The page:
FABER: You know, you mentioned in the book, the idea that if Steve had lived, Disney and Apple might have become one. Did you guys ever really talk about Apple buying?

IGER: No, Steve and I never did. What we did talk about and he was public about at one point at one of his late Apple product presentations, he stood in front of a street sign with an intersection I think one said liberal arts and one said technology. That's what made his heart sing. I think that's how we put it that intersection. So what we talked about a lot was what happens when great technology meets great creativity. He thought that means that to him was the secret sauce for almost everything. And if you, if you project that into how the world was changing and you think of a world where suddenly the opportunity to use that technology to create new experiences for people in terms of how they access content, the natural thing would have been for Apple to have the great content that Disney creates applied or used on their platform. And I know I'm pretty convinced we would have had that discussion. And you know, that was maybe someone wistful of me when I wrote that, but I just knew of his passion for everything we did and everything Apple did and then his deep, deep belief that nothing would be more powerful than that combination. I think we would have gotten there.

Part VII on CNBC's "TechCheck"

FABER: Yeah, of course Julia, and something you've been very focused on as well as your coverage of the company, direct-to-consumer certainly being a such an important component overall of their strategy. I know we can both remember back in what was it August of 2015 on that earnings conference call when for the first time Iger addressed potential sub erosion at the giant cash flowing property ESPN. Since then, of course, it's no secret that the linear ecosystem has been in decline, and certainly Iger acknowledges that as well.

IGER: I think you're seeing a migration to more digital, direct-to-consumer forms of entertainment distribution. And being in that business at a larger scale, which because I think that will provide more growth for the company than the traditional media platforms would've and just the migration, the erosion of the traditional media platforms and the growth of the new ones. We're playing in that new space much more aggressively than we would have obviously without Disney+, without Hulu as well. I think people are consuming things in much more different ways. App-based entertainment in the home has, is replacing the linear channel consumption in the home. So, when you go back to the question you asked about the future of that business, it's not bright at all. It's, it's actually eroding right before our eyes.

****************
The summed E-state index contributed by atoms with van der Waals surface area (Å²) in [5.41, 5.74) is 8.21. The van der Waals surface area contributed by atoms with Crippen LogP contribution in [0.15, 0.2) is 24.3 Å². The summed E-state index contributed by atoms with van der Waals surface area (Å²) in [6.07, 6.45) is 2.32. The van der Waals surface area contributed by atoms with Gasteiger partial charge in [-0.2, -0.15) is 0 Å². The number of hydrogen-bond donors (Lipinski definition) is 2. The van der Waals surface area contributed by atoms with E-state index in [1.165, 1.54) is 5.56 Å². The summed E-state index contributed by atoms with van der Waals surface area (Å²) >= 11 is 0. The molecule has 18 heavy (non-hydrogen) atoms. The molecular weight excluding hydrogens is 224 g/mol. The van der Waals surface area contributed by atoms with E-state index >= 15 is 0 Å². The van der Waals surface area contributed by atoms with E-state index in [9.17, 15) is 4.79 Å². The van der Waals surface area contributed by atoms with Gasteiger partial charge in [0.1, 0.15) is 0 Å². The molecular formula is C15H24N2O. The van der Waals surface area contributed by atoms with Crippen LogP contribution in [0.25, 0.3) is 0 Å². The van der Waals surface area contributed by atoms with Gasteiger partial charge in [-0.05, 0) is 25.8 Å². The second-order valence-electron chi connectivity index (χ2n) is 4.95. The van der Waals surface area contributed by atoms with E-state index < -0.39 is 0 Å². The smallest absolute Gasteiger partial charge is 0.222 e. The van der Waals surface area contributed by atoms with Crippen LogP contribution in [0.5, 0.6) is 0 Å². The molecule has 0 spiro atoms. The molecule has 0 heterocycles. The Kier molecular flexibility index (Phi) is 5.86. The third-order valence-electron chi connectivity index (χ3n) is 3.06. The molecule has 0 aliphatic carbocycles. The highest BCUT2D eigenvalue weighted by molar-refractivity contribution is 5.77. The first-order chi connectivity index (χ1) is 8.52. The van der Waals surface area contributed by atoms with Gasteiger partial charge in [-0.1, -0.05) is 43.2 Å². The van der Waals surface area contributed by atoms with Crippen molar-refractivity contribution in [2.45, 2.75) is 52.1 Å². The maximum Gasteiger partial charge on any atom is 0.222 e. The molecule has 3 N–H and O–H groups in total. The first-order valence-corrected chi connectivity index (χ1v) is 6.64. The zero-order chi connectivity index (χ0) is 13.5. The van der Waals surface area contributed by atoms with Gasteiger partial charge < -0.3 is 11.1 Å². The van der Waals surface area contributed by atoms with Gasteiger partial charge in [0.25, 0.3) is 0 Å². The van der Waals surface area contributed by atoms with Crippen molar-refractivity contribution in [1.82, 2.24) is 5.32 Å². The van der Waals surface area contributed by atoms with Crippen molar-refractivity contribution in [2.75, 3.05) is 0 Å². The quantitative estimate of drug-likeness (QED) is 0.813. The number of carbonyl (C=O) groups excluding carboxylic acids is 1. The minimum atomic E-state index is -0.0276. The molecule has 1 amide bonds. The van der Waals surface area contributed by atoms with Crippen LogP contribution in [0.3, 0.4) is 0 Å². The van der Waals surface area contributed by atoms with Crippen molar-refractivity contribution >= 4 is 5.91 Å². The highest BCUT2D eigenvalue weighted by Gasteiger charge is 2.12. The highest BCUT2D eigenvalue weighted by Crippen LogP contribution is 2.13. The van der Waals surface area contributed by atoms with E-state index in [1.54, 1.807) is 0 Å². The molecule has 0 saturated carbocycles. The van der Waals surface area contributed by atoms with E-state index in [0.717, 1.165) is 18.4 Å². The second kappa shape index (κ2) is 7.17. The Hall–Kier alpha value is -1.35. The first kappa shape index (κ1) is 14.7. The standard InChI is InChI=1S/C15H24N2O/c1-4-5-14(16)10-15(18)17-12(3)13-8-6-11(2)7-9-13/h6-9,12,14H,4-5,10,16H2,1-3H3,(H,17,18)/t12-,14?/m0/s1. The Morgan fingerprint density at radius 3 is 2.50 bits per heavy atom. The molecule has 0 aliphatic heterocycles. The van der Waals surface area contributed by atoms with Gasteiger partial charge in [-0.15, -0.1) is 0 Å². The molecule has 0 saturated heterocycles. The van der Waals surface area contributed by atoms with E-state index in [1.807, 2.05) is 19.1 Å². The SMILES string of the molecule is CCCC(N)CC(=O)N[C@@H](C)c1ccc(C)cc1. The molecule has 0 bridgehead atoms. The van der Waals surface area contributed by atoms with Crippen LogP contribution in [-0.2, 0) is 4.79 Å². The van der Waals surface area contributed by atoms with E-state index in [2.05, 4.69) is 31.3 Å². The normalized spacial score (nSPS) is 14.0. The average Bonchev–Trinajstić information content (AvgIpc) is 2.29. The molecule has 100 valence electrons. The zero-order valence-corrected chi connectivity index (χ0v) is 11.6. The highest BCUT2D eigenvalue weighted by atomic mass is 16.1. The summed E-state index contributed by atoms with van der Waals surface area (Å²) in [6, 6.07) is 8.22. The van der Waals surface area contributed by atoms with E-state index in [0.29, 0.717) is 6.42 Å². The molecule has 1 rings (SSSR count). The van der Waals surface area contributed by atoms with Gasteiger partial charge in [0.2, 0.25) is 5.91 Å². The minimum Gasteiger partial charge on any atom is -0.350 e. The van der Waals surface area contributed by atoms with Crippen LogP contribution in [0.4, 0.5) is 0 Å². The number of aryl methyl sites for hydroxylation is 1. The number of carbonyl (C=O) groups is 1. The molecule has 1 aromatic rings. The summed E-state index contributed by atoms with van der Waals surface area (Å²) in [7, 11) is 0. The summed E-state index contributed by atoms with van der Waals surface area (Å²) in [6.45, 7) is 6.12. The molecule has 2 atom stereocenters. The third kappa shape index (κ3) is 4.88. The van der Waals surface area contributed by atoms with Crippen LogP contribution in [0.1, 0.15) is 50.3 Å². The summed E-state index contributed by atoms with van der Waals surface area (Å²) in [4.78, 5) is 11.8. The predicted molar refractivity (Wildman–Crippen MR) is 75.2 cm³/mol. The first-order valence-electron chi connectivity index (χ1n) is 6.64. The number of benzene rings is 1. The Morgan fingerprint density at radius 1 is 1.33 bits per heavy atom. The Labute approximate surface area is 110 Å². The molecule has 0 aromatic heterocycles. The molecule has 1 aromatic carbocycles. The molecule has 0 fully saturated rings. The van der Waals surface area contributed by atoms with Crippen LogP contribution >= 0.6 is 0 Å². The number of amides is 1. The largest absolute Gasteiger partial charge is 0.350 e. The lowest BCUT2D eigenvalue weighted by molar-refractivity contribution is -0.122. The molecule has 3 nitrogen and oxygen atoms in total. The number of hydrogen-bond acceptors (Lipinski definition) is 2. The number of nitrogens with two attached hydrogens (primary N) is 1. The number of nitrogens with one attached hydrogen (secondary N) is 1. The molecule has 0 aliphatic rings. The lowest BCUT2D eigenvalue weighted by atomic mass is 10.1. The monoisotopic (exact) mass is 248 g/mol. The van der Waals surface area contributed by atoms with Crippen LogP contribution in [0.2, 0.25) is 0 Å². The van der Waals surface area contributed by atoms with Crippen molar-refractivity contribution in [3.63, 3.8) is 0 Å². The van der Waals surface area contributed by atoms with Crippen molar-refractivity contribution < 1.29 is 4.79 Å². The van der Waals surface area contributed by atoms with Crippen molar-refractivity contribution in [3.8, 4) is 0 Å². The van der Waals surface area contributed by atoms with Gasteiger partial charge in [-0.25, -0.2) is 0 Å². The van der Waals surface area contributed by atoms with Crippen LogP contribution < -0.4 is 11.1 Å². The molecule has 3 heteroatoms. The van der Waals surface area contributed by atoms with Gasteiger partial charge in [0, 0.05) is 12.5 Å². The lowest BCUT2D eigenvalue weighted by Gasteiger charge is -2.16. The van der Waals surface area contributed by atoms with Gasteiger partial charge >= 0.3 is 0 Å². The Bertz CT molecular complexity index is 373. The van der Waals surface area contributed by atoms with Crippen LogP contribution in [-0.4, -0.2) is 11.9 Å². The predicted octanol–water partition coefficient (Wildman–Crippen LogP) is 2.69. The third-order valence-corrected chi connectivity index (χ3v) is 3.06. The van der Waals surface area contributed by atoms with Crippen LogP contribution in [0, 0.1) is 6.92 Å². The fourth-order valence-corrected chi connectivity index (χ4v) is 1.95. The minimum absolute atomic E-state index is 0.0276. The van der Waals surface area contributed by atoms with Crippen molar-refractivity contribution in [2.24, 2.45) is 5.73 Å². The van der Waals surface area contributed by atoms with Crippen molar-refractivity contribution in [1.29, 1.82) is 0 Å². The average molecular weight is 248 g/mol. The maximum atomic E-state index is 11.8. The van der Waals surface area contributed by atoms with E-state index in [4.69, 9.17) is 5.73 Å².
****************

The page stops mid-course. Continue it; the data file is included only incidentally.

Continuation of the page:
FABER: And it continues to erode before our eyes You know, it was a long interview and opportunity to talk to Iger about so many different things, best decisions in which he sort of talked about the decision to buy Pixar and worst decisions as well where YouTube came up.

IGER: I remember when YouTube was sold. One of the things I always rued, because when YouTube emerged, it was the, we didn't see that first. I'm the one who put “America's Funniest Videos” on ABC in 1989, which was user-generated content. It's kinda funny, which YouTube really started as. It's evolved tremendously. Why didn't I think of that?

FABER: Yeah. Why, yeah.

IGER: I don't know, I, I missed that one—

FABER: You missed that one. Worth, it's worth about $300 billion now, by the way, based on its revenue if you—

IGER: Well, YouTube would've been smart.

FABER: It would've been. All right, so that gets me to worst decision. Is there one that comes to mind in terms of just a really bad decision you made over those 16-plus years?

IGER: I made some bad decisions. Fortunately, they weren't monumental or they woulda, brought me, me down. So I can't really think of, like, the worst decision. I made some bonehead creative decisions along way, you know, greenlit some things that I probably shouldn't have. I mean—

FABER: All right, yeah, but saying yes--

IGER: But that's kinda easy.

FABER: To Cop Rock is not exactly the worst decision you're gonna make.

IGER: You know, I’m, I'm, there's, that's actually, it's interesting, I try to be honest and candid, both in terms of assessment and myself. I definitely made a bunch of bad decisions. Sometimes people, sometimes product, nothing gigantic.

FABER: Nothing gigantic?

IGER: No.

FABER: And nothing comes to mind at all that you can share?

IGER: A buncha little things.

FABER: Just little things.

IGER: Yeah.

FABER: So I guess that's a pretty good tenure then, if it's a buncha little things--

IGER: Well, I lasted a long time, so I guess, I suggest I didn't make any really bad, any big, bad decisions.

Updated on

Jacob Wolinsky is the founder of ValueWalk.com, a popular value investing and hedge fund focused investment website. Jacob worked as an equity analyst first at a micro-cap focused private equity firm, followed by a stint at a smid cap focused research shop. Jacob lives with his wife and four kids in Passaic NJ. - Email: jacob(at)valuewalk.com - Twitter username: JacobWolinsky - Full Disclosure: I do not purchase any equities anymore to avoid even the appearance of a conflict of interest and because at times I may receive grey areas of insider information. I have a few existing holdings from years ago, but I have sold off most of the equities and now only purchase mutual funds and some ETFs. I also own a few grams of Gold and Silver